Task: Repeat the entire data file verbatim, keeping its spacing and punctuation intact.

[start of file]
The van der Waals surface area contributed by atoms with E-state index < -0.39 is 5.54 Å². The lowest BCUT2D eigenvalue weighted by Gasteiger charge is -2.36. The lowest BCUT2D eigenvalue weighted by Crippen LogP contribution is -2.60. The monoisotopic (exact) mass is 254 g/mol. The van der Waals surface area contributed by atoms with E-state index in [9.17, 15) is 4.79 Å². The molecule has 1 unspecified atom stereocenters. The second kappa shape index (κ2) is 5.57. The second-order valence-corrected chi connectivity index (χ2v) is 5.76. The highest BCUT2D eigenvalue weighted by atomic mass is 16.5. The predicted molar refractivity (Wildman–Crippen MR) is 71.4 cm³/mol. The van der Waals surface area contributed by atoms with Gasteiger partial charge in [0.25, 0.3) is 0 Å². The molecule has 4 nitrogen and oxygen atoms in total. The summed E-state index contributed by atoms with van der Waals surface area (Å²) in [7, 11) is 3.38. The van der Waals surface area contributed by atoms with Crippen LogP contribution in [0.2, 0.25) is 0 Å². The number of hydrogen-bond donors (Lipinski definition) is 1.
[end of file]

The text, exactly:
The van der Waals surface area contributed by atoms with E-state index < -0.39 is 5.54 Å². The lowest BCUT2D eigenvalue weighted by Gasteiger charge is -2.36. The lowest BCUT2D eigenvalue weighted by Crippen LogP contribution is -2.60. The monoisotopic (exact) mass is 254 g/mol. The van der Waals surface area contributed by atoms with E-state index in [9.17, 15) is 4.79 Å². The molecule has 1 unspecified atom stereocenters. The second kappa shape index (κ2) is 5.57. The second-order valence-corrected chi connectivity index (χ2v) is 5.76. The highest BCUT2D eigenvalue weighted by atomic mass is 16.5. The predicted molar refractivity (Wildman–Crippen MR) is 71.4 cm³/mol. The van der Waals surface area contributed by atoms with Gasteiger partial charge in [0.25, 0.3) is 0 Å². The molecule has 4 nitrogen and oxygen atoms in total. The summed E-state index contributed by atoms with van der Waals surface area (Å²) in [7, 11) is 3.38. The van der Waals surface area contributed by atoms with Crippen LogP contribution in [0.2, 0.25) is 0 Å². The number of hydrogen-bond donors (Lipinski definition) is 1.